New rules to kick zombie solar farms off grid queue


New rules to kick ‘zombie’ solar farms off grid queue

That’s according to regulator OFGEM

Energy regulator Ofgem has unveiled a plan to eliminate “zombie” wind and solar farms which are holding up the rollout of renewable electricity.

A new queueing system will allow the company that runs the grid to kick unserious potential developers out of the queue if they do not meet key milestones.

Serious developers have complained for years about the time it takes to get a cable to connect their wind or solar farm, or other project, to the grid.

But at the moment, there is a first-come, first-served system, which means that a serious project which could provide renewable electricity to millions of homes is often behind hundreds of other projects in the queue, many of which will never be built.

At the moment, the proposed projects in the queue to get a grid connection would have the capacity to generate almost 400 gigawatts (GW) of power if they were built.

This is several times the gigawatts that the country needs.

Under the new rules, the National Grid Electricity System Operator (ESO) will be able to force applicants to prove they have reached certain milestones.

If they do not, the ESO will be able to kick the projects out of the queue and free up space for wind and solar farms which are more likely to be built.

In recent years the wait time between the date that developers want to get connected to the grid and when they actually will be has soared from around 18 months in 2019 to five years today.

More than 40% of all the projects in the queue will not be connected until 2030 or beyond, Ofgem said.

“This means that viable projects face inefficient delays and are being hindered from progressing in a timely way, particularly in the case of those that are behind stalled, slow to progress or non-viable projects in their queue,” Ofgem said.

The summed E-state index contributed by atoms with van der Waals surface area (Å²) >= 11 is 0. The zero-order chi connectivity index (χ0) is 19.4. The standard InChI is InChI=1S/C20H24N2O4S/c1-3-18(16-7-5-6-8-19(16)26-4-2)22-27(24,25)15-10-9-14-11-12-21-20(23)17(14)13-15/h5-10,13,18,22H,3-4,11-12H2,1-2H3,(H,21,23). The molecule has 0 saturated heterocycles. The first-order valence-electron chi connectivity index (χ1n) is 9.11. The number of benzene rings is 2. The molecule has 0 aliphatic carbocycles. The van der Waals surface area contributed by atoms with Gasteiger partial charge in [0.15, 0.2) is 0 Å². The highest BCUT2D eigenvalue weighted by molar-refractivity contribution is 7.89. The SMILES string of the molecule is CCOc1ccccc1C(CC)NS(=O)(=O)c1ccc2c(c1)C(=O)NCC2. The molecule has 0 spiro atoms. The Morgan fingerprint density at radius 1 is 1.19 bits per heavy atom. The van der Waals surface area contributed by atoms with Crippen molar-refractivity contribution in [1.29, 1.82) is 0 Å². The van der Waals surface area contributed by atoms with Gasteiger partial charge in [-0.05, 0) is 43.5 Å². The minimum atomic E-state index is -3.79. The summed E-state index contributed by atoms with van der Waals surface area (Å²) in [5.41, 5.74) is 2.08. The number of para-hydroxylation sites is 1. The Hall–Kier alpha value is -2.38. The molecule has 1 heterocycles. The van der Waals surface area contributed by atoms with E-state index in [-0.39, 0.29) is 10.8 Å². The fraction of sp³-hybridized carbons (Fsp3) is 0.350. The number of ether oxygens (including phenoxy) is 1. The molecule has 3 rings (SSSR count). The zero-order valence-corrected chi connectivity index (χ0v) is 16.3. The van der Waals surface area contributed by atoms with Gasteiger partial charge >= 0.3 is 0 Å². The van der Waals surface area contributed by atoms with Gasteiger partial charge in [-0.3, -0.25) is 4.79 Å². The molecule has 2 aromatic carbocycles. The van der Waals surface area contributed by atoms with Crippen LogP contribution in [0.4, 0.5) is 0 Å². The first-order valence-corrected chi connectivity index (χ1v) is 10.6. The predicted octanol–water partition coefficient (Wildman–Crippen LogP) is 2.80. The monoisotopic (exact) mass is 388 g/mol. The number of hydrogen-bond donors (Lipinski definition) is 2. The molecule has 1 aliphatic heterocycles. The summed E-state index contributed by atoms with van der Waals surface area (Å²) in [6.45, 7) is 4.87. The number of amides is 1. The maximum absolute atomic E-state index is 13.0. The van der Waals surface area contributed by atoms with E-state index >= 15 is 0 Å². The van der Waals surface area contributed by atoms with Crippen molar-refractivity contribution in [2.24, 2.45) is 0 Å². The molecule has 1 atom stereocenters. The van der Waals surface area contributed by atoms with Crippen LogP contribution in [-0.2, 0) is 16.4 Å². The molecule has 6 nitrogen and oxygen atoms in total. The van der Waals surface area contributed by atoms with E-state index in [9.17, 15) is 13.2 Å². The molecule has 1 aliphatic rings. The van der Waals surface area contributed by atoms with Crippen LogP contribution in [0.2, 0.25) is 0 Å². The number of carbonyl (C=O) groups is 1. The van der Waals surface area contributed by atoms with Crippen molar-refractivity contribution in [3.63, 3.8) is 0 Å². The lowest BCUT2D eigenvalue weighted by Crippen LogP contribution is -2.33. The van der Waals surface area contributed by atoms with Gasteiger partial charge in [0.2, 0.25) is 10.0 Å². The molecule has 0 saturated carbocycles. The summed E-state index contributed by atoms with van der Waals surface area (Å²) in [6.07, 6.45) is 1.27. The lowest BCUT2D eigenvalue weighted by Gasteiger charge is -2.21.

It has proven problematic as the country tries to build 50 GW of offshore wind capacity by 2030 and 70 GW of solar panels by 2035.

Ofgem deputy director for institutions for net zero energy systems management and security Eleanor Warburton said: “The transition to net zero demands urgent changes to the electricity connections system – or we cannot unlock investment, speed up network build and accelerate new technology.

“This is a big step towards phasing out the first-come first-served queuing system.

“We want new power on the grid as quickly as possible, so if you’re ready, you can connect sooner. If you’re not ready and are blocking the progress of others, you’ll be removed – you can’t sit on the queue with no consequences.”

ESO chief engineer Julian Leslie said: “We warmly welcome these new rules approved by Ofgem enabling us to proactively terminate zombie projects in the connections queue.

“This is a milestone moment in the ESO’s efforts to lead the transformation of the grid connections process, making it fit for purpose for a modern network that is rapidly evolving and decarbonising.

“The ESO will be uncompromising in our approach to driving out projects that cannot meet their connection date, paving the way for more viable projects that have a real chance of plugging into the grid, energising the UK economy.”

Published: by Radio NewsHub

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